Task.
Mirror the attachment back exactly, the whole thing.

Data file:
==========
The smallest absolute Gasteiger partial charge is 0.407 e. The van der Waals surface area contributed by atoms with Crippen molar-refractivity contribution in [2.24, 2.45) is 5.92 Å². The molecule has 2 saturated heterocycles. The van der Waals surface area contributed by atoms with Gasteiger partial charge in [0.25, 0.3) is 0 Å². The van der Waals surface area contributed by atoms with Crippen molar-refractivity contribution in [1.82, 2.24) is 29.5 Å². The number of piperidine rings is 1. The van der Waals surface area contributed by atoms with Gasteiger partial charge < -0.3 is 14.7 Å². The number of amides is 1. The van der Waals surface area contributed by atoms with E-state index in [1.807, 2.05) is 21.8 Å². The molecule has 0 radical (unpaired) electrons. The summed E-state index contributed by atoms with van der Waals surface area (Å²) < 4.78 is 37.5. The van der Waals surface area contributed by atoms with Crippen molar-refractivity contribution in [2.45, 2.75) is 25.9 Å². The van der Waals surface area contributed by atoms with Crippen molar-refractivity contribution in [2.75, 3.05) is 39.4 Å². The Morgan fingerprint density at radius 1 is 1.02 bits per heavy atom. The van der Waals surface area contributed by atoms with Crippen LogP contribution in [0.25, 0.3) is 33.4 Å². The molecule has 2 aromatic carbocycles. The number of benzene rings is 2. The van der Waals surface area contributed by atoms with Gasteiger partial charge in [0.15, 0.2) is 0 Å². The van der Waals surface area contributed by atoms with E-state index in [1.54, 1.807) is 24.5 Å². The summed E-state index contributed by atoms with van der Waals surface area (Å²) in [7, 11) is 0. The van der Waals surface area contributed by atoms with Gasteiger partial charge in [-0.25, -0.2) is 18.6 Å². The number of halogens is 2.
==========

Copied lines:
The smallest absolute Gasteiger partial charge is 0.407 e. The van der Waals surface area contributed by atoms with Crippen molar-refractivity contribution in [2.24, 2.45) is 5.92 Å². The molecule has 2 saturated heterocycles. The van der Waals surface area contributed by atoms with Gasteiger partial charge in [0.25, 0.3) is 0 Å². The van der Waals surface area contributed by atoms with Crippen molar-refractivity contribution in [1.82, 2.24) is 29.5 Å². The number of piperidine rings is 1. The van der Waals surface area contributed by atoms with Gasteiger partial charge < -0.3 is 14.7 Å². The number of amides is 1. The van der Waals surface area contributed by atoms with E-state index in [1.807, 2.05) is 21.8 Å². The molecule has 0 radical (unpaired) electrons. The summed E-state index contributed by atoms with van der Waals surface area (Å²) < 4.78 is 37.5. The van der Waals surface area contributed by atoms with Crippen molar-refractivity contribution in [2.45, 2.75) is 25.9 Å². The van der Waals surface area contributed by atoms with Crippen molar-refractivity contribution in [2.75, 3.05) is 39.4 Å². The Morgan fingerprint density at radius 1 is 1.02 bits per heavy atom. The van der Waals surface area contributed by atoms with Crippen LogP contribution in [0.25, 0.3) is 33.4 Å². The molecule has 2 aromatic carbocycles. The number of benzene rings is 2. The van der Waals surface area contributed by atoms with Gasteiger partial charge in [0.15, 0.2) is 0 Å². The van der Waals surface area contributed by atoms with E-state index in [1.54, 1.807) is 24.5 Å². The summed E-state index contributed by atoms with van der Waals surface area (Å²) in [7, 11) is 0. The van der Waals surface area contributed by atoms with Gasteiger partial charge in [-0.25, -0.2) is 18.6 Å². The number of halogens is 2.